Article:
Risk control of email, internet scams in cross-border trade

By Ekin Zeng and Caroline Cheng, AllBright Law Offices

In cross-border trade, due to the time difference and other factors, both parties of the trade tend to use emails as a main channel for business communication. Convenient as it is, it also carries security risks. In addition to traditional fraud via contracts and parcels, email scams, among the common fraud types in cross-border trade, also occur frequently, and the methods are constantly changing. Recently, police across the country disclosed several email-scam cases.

Ekin Zeng
AllBright Law Offices

In email scams, offenders infiltrate the mailboxes of foreign trade companies through malware or a “Trojan horse” virus, or with the approach of “spray and pray”, by sending phishing emails on various platforms. In this way, they are able to lurk in or monitor the internal networks of companies. After reading and analyzing transfer and remittance emails, they will use specific talking points and tricks to defraud both parties in the trade. Their deceptive modus operandi, if not carefully distinguished, is rather difficult to detect.

Similar characteristics are found in these common email scam cases:

  1. Offenders will hack for the mailbox password of one or both parties of the transaction. By accessing mailbox content, they can get all kinds of information in the mailbox system, such as the content of the transaction, the contact information of the counterparty, and bank account details.
  2. Offenders will have a clear division of labour, whereby some are responsible for setting up accounts, and some are in charge of communicating directly with overseas customers in English. They will use the information they obtain to defraud, according to the actual situation, such as:
    1. Direct use of the recipient’s mailbox to send counterfeit account information to the remitter, so as to defraud for payment or deposit in the final stage of the transaction;
    2. Impersonating the payee to contact the remitter to change the payee’s account. They will choose a small and unknown website with a very short suffix mailbox, and register under the same user name as the payee, or use the same suffix but change a similar letter on the user name. This is difficult to detect if both trading parties are not vigilant. The authors note that many remitters made payments without telephone reconfirmation;
    3. Modifying the user information stored in the supplier’s mailbox, and changing the email address of the client into their own email address (but not changing the user name of the client). After receiving the email from the supplier, they then send the tampered mail to the client to facilitate fraud;
    4. Using corporate and even offshore accounts to direct the money to repay third-party arrears, or assist in money laundering activities, which makes it difficult in solving cases and recovering funds.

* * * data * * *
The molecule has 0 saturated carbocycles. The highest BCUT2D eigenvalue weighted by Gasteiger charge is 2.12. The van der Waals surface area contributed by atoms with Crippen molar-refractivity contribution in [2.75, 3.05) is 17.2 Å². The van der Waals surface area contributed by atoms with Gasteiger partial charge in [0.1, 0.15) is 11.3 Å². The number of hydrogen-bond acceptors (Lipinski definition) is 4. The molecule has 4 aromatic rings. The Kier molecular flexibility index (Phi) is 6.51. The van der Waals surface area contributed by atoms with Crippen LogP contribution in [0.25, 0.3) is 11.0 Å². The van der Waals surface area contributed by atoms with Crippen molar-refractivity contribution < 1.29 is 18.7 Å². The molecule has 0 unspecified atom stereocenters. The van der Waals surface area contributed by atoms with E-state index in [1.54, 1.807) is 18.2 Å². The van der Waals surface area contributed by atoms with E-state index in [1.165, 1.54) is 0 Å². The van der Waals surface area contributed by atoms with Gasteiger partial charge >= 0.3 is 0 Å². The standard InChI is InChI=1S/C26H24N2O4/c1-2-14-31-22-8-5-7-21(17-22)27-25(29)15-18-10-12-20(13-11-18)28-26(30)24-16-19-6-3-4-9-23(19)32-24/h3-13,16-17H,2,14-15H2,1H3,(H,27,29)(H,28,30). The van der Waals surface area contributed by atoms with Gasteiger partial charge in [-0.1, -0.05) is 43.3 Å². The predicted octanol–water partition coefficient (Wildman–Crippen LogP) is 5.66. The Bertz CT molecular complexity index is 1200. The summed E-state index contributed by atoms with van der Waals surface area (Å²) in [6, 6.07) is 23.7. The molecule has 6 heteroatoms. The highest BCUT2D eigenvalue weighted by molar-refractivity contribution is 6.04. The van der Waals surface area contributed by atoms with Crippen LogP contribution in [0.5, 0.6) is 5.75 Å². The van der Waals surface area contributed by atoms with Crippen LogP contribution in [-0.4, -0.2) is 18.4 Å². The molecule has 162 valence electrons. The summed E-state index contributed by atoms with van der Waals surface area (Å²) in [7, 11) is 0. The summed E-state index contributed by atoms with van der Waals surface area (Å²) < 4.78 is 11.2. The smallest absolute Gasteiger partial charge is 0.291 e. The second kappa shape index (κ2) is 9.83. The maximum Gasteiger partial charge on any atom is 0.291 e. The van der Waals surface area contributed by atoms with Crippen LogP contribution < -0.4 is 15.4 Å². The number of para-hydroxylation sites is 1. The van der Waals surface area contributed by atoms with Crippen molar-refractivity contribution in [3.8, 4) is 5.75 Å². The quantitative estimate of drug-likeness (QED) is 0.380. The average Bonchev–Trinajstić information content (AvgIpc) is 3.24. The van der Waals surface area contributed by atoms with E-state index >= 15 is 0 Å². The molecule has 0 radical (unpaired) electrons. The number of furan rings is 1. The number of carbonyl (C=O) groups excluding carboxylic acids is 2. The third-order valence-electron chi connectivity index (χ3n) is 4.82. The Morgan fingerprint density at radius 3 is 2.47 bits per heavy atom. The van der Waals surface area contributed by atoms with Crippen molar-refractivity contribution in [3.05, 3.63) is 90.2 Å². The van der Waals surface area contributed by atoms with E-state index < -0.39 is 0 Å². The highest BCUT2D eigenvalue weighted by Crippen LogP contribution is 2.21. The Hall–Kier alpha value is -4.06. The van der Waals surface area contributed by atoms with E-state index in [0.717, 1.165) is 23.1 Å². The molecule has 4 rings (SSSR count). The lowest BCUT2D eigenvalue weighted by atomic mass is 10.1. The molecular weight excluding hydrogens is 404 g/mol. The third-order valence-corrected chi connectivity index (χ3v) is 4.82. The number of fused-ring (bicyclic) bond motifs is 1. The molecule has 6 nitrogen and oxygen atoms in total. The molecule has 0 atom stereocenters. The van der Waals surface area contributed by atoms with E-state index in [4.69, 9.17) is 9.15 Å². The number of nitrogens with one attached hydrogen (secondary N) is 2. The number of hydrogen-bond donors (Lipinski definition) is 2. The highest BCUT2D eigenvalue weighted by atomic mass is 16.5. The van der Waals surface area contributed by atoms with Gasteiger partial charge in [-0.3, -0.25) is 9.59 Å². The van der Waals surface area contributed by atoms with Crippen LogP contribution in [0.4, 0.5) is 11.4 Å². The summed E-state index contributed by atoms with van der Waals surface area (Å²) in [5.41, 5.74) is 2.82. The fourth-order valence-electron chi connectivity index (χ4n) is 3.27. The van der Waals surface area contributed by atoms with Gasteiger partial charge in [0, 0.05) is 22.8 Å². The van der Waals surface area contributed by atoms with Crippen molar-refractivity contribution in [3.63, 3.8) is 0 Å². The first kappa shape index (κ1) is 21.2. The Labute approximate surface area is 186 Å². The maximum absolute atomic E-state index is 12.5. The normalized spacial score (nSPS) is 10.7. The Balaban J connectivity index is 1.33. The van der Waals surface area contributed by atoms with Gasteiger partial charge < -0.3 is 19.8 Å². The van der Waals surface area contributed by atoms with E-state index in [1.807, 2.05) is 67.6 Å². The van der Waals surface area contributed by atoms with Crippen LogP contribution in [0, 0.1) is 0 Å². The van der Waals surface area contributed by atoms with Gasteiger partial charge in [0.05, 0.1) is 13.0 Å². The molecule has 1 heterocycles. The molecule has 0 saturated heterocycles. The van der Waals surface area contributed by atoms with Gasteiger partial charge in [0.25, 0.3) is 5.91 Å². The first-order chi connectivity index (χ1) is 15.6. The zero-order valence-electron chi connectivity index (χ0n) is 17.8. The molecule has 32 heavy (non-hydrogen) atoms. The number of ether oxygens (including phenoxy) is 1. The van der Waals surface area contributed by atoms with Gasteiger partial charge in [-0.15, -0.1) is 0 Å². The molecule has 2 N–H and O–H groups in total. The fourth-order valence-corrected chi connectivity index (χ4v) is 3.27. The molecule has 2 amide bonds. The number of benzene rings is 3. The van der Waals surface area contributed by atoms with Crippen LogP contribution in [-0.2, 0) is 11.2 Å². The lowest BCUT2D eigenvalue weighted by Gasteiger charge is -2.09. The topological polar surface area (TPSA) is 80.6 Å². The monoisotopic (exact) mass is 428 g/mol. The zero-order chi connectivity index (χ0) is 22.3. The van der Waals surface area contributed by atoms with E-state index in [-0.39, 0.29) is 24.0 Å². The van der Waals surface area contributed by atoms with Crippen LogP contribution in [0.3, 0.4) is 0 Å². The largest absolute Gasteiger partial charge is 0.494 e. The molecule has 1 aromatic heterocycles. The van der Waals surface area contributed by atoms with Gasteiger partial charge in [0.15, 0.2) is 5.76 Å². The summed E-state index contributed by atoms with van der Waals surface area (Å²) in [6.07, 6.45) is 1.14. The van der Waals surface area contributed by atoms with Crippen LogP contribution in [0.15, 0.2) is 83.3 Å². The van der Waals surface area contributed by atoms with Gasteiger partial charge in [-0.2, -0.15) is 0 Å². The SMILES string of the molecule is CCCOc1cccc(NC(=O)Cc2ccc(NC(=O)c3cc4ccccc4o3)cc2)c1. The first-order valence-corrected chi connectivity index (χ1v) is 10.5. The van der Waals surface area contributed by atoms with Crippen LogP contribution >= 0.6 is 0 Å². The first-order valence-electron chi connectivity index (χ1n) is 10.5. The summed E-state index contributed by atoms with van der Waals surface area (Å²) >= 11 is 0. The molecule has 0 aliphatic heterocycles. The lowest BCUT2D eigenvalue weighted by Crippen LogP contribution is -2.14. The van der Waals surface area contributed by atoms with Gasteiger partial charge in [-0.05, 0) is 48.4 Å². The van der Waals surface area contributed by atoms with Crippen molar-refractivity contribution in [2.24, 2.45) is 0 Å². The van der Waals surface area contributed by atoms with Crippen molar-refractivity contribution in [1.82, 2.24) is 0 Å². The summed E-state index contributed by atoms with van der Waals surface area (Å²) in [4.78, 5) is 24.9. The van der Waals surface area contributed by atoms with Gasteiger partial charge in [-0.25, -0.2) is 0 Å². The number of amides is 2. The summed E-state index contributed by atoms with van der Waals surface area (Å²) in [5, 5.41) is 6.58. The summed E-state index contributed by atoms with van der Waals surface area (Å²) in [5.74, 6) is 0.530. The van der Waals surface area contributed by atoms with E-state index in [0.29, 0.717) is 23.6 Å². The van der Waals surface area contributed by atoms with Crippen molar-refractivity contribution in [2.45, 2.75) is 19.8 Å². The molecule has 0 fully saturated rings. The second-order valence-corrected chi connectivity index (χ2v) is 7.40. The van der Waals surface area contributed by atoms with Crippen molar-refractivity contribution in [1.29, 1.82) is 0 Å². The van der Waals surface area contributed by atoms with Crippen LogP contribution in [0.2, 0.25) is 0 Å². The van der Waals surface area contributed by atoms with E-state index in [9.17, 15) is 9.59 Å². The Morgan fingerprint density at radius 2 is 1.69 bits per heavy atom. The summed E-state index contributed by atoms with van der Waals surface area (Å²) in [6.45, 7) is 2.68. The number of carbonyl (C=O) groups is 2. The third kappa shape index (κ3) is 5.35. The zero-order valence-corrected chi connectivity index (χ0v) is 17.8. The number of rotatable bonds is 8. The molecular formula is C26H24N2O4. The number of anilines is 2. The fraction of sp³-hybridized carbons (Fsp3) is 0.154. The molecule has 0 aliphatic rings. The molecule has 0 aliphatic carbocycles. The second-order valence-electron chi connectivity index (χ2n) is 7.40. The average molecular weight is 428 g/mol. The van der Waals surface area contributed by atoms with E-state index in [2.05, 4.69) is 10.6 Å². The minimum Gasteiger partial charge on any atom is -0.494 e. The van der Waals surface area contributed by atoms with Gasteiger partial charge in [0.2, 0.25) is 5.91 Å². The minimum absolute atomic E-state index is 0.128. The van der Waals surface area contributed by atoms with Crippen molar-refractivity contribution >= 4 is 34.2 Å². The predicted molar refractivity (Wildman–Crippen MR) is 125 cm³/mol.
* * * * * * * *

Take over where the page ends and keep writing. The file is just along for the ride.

Because of the large amount involved in cross-border trade, both parties often suffer huge economic losses. Now that this type of crime transcends borders, and is very covert, there are often jurisdictional ambiguities when filing cases. It is also very difficult to recover funds, technically and legally. Even if the funds can be recovered, the time cost of the endeavour is high. Therefore, for companies engaged in cross-border trade, during daily operations and office work, they should: Be familiar with the basic characteristics and means of email scams; increase the awareness of the handling personnel; and improve their abilities to respond in case of an emergency when encountering a fraud.


From the above-mentioned situations, the authors suggest that the management should exercise a strong sense of caution, and conduct systematic and comprehensive training for employees to prevent email scams. First of all, employees should improve their self-protection awareness. Pay attention to keeping the company information and their own private information properly, such as ID numbers, user accounts, passwords, etc., and make no disclosure to others.

Caroline Cheng
AllBright Law Offices

Try to avoid e-commerce services in public spaces such as internet cafes, and (3) stay cautious about emails received from unknown sources. Managers should pay attention to the level of corporate network security to avoid external Trojan horse files, or links that will infiltrate computers or systems.

A proper custom should be observed, that is, reminding the other party of staying alert and improving precautionary measures during negotiations, and drafting relevant clauses into the contract such as “Both parties shall only change their accounts or contact information in a specific written form or via multiple confirmations”, and “Before remittance, they shall confirm by telephone or video”, and so on.

Companies should maintain vigilance for abnormal situations in case of a fraud, when receiving emails conveying urgency from the other party, such as “Account status will affect normal use” or claiming “updating account information through the website”. It is suggested that they make telephone or video contact with the other party in a timely manner. If scammed, on the one hand, they should contact the bank as soon as possible to suspend cross-border payments. On the other hand, they should report to a law enforcement department, or seek other professional assistance.

Ekin Zeng is a partner and Caroline Cheng is an associate at AllBright Law Offices

AllBright Law Offices

AllBright Law Offices
11/F and 12/F, Shanghai Tower
No. 501 Yincheng Middle Road
Pudong New Area, Shanghai 200120, China
Contact details:
Tel: +86 21 2051 1000
Fax: +86 21 2051 1999
Website: www.allbrightlaw.com